Sunday, January 23, 2011

The Memory of Memory: Some Notes on Imagery

Images can be private or public but if they are any good at all, they reveal some underlying nature within us. I remember being nineteen, for instance, and reading Gwendolyn MacEwen’s signature poem “Dark Pines Under Water” and being so taken by its famous imagery evoking the Canadian Shield country of my youth, a terrain of lakes and moraines and wilderness, something I knew intimately from spending my summers in Muskoka.

I’m not sure I really understood the poem as a young man for, truthfully, I think I was much more taken with the speaker’s vatic lyricism, a frustratingly ineluctable quality present in all of MacEwen’s best work, but decades later it seems to me what this poem actually does with great ease is call into question the relationship between poetic imagery and the world at large:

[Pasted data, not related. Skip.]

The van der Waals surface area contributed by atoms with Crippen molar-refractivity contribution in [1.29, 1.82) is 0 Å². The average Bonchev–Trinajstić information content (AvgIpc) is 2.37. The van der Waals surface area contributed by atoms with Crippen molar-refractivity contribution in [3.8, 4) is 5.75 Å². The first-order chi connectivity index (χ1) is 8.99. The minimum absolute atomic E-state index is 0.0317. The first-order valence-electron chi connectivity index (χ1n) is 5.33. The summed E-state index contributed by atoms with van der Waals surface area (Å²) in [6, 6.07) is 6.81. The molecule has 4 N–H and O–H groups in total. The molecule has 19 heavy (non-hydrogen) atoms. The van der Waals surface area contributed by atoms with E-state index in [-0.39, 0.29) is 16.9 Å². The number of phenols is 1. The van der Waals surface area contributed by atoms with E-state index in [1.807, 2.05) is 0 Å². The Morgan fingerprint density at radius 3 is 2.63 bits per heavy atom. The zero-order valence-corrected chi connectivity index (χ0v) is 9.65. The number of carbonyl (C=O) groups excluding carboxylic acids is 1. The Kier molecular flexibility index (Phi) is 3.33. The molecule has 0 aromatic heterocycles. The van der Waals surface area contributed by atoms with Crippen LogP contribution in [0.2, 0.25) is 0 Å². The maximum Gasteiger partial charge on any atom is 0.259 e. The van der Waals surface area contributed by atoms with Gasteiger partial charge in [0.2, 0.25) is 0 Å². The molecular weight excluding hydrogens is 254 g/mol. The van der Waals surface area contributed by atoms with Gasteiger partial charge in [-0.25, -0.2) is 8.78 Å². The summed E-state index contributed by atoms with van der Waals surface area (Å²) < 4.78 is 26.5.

This land like a mirror turns you inward

And you become a forest in a furtive lake;

The dark pines of your mind reach downward,

You dream in the green of your time,

Your memory is a row of sinking pines.



Explorer, you tell yourself, this is not what you came for

Although it is good here, and green;

You had meant to move with a kind of largeness,

You had planned a heavy grace, an anguished dream.



But the dark pines of your mind dip deeper

And you are sinking, sinking, sleeper

In an elementary world;

There is something down there and you want it told.

Early in the poem MacEwen contends that what we identify as the image in a poem is not merely a mental picture, but something much deeper, more akin to an archetype. It sets up this argument in the first stanza where MacEwen writes “This land like a mirror turns you inward / And you become a forest in a furtive lake; “ which suggest a few possible readings. There are the pines fallen into the water, or if you prefer, the reflections of pines cast upon the water, but then, by extension, there are also the pines we see reflected within our minds which are pure image. A representation of the world outside ourselves.